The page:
635

656

Profit after tax

372

515

635

656

Equity shares outstanding (mn)

82

82

82

82

EPS (INR) basic

4.6

6.3

7.7

8.0

Diluted shares (mn)

82

82

82

82

EPS (INR) fully diluted

4.6

6.3

7.7

8.0

CEPS (INR)

6.2

8.1

10.0

10.4

DPS

2.0

1.1

1.5

2.0

43.9

17.6

19.4

25.0

Dividend payout (%)

Common size metrics- as % of net revenues


Year to March

FY13

FY14

FY15E

FY16E

Operating expenses

71.7

84.2

84.0

83.2

Material cost

45.1

65.6

65.5

64.6

Employee cost

10.7

7.1

7.2

7.2

Other manufacturing expenses

15.9

11.6

11.3

11.3

Depreciation and amortisation

5.9

2.8

2.8

3.2

Interest expenditure

3.3

1.3

1.2

1.4

EBITDA margins

28.3

15.8

16.0

16.8

Net profit margins

16.4

9.7

9.7

10.6

FY16E

Growth metrics (%)


Year to March

FY13

FY14

FY15E

Revenues

11.6

133.5

23.5

(5.6)

6.5

30.1

25.1

(0.7)

Net profit

20.2

37.4

23.8

3.4

EPS

20.2

37.4

23.8

3.4

EBITDA

97

Edelweiss Securities Limited

Defence
Balance sheet
As on 31st March

(INR mn)
FY13

FY14

FY15E

FY16E

164

164

164

164

Reserves & surplus

1,845

2,249

2,761

Shareholders funds

2,009

2,413

135.21

261.50

Equity capital

Secured loans
Borrowings

135

Deferred tax (net)

262

FY13

FY14

3,253

Operating cash flow

1,138

(290)

2,924

3,416

Financing cash flow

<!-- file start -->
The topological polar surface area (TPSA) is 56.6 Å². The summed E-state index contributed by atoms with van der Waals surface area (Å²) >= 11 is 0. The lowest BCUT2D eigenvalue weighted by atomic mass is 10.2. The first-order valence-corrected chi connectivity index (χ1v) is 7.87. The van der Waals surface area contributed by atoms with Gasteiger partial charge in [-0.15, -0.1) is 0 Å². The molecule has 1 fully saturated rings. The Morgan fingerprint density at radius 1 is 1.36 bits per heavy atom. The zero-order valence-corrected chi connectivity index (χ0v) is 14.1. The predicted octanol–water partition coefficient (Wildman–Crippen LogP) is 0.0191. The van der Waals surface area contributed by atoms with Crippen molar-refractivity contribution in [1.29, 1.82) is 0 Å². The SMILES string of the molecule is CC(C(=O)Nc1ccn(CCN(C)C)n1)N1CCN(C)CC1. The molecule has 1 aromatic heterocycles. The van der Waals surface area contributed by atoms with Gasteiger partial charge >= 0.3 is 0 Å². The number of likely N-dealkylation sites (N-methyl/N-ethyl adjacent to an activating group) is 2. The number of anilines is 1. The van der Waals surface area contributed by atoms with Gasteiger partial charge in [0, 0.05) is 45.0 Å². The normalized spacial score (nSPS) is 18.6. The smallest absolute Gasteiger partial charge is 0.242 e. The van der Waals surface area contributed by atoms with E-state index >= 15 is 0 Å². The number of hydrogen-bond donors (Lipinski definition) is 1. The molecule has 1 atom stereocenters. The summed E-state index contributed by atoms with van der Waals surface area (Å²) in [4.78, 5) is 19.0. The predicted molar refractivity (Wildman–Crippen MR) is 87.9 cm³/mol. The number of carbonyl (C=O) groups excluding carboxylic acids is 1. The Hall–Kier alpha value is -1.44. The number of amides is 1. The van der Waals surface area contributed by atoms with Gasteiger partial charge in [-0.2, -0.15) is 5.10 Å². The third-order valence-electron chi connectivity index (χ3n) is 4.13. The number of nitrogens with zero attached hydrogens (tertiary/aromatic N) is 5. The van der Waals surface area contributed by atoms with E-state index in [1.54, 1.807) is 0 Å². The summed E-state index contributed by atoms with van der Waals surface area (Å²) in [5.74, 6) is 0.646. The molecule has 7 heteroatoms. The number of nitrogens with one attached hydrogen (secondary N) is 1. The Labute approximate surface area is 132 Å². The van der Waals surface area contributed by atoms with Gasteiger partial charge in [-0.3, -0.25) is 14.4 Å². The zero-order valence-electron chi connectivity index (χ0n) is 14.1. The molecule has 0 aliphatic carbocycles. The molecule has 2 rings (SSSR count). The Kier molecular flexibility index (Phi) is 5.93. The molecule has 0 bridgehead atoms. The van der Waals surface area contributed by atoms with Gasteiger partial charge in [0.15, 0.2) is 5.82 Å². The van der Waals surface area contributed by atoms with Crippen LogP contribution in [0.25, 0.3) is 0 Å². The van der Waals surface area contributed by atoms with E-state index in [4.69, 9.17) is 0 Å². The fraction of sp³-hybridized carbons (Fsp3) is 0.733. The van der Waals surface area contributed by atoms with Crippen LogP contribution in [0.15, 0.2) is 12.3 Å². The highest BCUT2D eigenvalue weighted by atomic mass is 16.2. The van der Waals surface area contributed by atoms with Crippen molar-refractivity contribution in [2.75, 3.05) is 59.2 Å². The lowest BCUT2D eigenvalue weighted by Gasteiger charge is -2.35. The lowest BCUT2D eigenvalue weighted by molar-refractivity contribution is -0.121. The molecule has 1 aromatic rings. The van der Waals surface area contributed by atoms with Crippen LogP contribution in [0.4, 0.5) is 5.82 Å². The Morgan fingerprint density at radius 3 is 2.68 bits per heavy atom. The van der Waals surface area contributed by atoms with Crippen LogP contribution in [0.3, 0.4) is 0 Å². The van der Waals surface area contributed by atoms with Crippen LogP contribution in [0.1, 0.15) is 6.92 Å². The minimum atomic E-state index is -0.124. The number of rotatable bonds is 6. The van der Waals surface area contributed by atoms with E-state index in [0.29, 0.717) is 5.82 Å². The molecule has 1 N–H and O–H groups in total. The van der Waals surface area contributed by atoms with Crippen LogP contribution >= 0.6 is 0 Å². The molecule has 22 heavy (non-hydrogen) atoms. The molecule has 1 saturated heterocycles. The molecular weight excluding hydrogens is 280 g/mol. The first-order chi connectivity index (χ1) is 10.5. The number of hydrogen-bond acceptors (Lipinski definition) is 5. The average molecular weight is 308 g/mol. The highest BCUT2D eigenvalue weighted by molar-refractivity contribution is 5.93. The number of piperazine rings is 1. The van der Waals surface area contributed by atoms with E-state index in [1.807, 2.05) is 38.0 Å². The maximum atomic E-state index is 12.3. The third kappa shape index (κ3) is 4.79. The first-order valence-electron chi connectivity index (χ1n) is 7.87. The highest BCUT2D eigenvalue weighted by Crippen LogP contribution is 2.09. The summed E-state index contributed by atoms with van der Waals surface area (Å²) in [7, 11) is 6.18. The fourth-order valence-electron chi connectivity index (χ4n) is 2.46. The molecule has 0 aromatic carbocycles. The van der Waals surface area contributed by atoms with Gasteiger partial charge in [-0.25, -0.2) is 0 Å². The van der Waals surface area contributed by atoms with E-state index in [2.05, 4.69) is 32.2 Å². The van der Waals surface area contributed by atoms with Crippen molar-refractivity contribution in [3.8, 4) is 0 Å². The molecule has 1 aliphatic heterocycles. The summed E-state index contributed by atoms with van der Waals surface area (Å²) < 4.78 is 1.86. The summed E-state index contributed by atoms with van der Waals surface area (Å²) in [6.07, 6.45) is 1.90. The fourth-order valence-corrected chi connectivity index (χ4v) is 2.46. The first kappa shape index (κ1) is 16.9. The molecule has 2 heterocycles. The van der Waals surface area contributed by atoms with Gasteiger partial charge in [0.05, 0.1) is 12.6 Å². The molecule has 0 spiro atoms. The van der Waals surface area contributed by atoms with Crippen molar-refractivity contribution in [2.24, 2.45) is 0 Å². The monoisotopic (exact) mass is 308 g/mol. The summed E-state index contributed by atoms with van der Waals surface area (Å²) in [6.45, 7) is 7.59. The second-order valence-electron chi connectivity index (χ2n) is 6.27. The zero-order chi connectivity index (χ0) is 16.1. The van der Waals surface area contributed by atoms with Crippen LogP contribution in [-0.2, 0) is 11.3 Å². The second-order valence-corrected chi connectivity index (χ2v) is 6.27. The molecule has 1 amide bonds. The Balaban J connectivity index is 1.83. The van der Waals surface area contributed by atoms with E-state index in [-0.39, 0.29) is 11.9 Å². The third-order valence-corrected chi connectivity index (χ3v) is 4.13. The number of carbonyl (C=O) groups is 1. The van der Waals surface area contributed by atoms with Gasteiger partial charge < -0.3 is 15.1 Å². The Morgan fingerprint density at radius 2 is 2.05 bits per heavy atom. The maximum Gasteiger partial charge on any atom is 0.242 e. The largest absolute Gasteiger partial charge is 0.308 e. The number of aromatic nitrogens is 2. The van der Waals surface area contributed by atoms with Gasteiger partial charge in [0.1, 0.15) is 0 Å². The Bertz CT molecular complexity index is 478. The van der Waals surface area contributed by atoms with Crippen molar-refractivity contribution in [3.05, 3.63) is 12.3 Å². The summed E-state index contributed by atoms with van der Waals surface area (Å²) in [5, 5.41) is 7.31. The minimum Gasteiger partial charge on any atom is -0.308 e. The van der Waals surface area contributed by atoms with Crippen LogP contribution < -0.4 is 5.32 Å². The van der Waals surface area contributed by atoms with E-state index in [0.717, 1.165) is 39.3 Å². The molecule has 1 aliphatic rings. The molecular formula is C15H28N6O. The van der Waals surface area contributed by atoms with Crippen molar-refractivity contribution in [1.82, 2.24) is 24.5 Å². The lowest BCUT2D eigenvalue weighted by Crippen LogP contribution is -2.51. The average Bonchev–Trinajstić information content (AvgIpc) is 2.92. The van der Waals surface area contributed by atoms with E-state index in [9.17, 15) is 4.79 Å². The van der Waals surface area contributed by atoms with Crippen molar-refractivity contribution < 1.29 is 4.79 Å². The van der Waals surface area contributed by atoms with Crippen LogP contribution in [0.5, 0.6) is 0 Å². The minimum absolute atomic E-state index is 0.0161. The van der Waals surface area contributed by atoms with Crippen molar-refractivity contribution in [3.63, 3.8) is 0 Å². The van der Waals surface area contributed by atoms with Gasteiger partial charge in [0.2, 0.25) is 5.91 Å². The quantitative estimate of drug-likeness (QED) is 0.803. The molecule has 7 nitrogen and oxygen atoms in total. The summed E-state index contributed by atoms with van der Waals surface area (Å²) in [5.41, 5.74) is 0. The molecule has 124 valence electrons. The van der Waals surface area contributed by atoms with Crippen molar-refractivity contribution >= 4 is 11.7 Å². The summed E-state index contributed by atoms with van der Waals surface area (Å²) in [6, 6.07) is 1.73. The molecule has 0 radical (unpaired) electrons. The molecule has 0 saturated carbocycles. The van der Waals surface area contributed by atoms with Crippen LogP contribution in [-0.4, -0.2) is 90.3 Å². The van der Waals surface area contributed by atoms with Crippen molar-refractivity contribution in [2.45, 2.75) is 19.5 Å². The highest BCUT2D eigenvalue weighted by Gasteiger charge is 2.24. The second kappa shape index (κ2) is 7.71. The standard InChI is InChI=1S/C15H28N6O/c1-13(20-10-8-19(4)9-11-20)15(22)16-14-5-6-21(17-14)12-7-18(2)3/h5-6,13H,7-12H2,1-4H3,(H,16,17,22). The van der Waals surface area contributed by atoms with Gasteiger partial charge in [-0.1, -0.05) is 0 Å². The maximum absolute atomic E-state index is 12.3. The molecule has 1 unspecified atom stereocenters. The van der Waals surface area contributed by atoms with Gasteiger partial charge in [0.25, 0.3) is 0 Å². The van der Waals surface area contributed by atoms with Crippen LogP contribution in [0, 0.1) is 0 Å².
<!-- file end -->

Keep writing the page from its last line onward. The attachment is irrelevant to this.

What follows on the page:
(239)

361.50

461.50

362

462

56

84

84

84

2,200

2,758

3,369

3,961

Gross block

1,988

2,357

2,557

2,757

Net block

(INR mn)

Year to March

Sources of funds
Depreciation

Cash flow metrics

FY15E

FY16E

504

914

(126)

(177)
(200)

Investing cash flow

(471)

(117)

(200)

Net cash flow

429

(403)

178

536

Capex

(269)

(394)

(200)

(200)

(67)

(77)

(123)

(164)

Dividend paid

909

1,101

1,285

1,484

Profitability & Liquidity ratios

1,079

1,256

1,272

1,273

Year to March

FY13

FY14

FY15E

ROAE (%)

20.1

23.2

23.8

20.7

ROACE (%)

23.0

26.8

26.4

21.9

115

140

161

Capital work In progress

FY16E

Investments

236

Inventories

738

1,465

1,824

1,699

Inventory (days)

264

Sundry debtors

1,434

1,313

1,667

1,574

Debtors (days)

185

94

83

96

Cash and bank balances

1,133

610

788

1,324

Payable (days)

529

249

222

249

299

933

1,026

1,077

Cash conversion cycle (days)

(80)

(40)

1.4

1.7

1.8

2.0

6.9

10.3

11.1

9.5

Loans and advances


Total current assets

3,603

4,321

5,305

5,675

Current ratio (x)

Sundry creditors and others

2,355

2,407

2,824

2,631

Interest cover (x)

Provisions

151

190

190

190

Total current liabilities & provisio

2,506

2,597

3,014

2,821

Operating ratios

Net current assets

1,098

1,724

2,291

2,853

Year to March